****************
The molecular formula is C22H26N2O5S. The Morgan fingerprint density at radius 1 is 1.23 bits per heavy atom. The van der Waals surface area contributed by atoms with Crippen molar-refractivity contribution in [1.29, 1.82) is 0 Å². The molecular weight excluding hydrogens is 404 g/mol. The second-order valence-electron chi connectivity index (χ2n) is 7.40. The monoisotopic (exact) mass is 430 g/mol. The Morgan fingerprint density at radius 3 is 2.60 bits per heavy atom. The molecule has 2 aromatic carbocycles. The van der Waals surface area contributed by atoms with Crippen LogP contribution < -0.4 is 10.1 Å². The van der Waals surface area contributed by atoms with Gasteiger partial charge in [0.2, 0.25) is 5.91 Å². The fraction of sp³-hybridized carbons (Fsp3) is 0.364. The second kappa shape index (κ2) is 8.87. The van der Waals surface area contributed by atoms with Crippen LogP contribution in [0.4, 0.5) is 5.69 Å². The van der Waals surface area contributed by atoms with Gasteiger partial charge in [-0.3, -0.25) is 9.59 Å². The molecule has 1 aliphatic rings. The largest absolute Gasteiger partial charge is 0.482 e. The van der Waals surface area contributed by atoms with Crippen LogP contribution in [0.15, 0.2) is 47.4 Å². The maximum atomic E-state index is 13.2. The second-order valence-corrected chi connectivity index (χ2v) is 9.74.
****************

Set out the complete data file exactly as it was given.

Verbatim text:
The molecular formula is C22H26N2O5S. The Morgan fingerprint density at radius 1 is 1.23 bits per heavy atom. The van der Waals surface area contributed by atoms with Crippen molar-refractivity contribution in [1.29, 1.82) is 0 Å². The molecular weight excluding hydrogens is 404 g/mol. The second-order valence-electron chi connectivity index (χ2n) is 7.40. The monoisotopic (exact) mass is 430 g/mol. The Morgan fingerprint density at radius 3 is 2.60 bits per heavy atom. The molecule has 2 aromatic carbocycles. The van der Waals surface area contributed by atoms with Crippen LogP contribution < -0.4 is 10.1 Å². The van der Waals surface area contributed by atoms with Gasteiger partial charge in [0.2, 0.25) is 5.91 Å². The fraction of sp³-hybridized carbons (Fsp3) is 0.364. The second kappa shape index (κ2) is 8.87. The van der Waals surface area contributed by atoms with Crippen LogP contribution in [0.4, 0.5) is 5.69 Å². The van der Waals surface area contributed by atoms with Gasteiger partial charge in [-0.3, -0.25) is 9.59 Å². The molecule has 1 aliphatic rings. The largest absolute Gasteiger partial charge is 0.482 e. The van der Waals surface area contributed by atoms with Crippen LogP contribution in [0.15, 0.2) is 47.4 Å². The maximum atomic E-state index is 13.2. The second-order valence-corrected chi connectivity index (χ2v) is 9.74.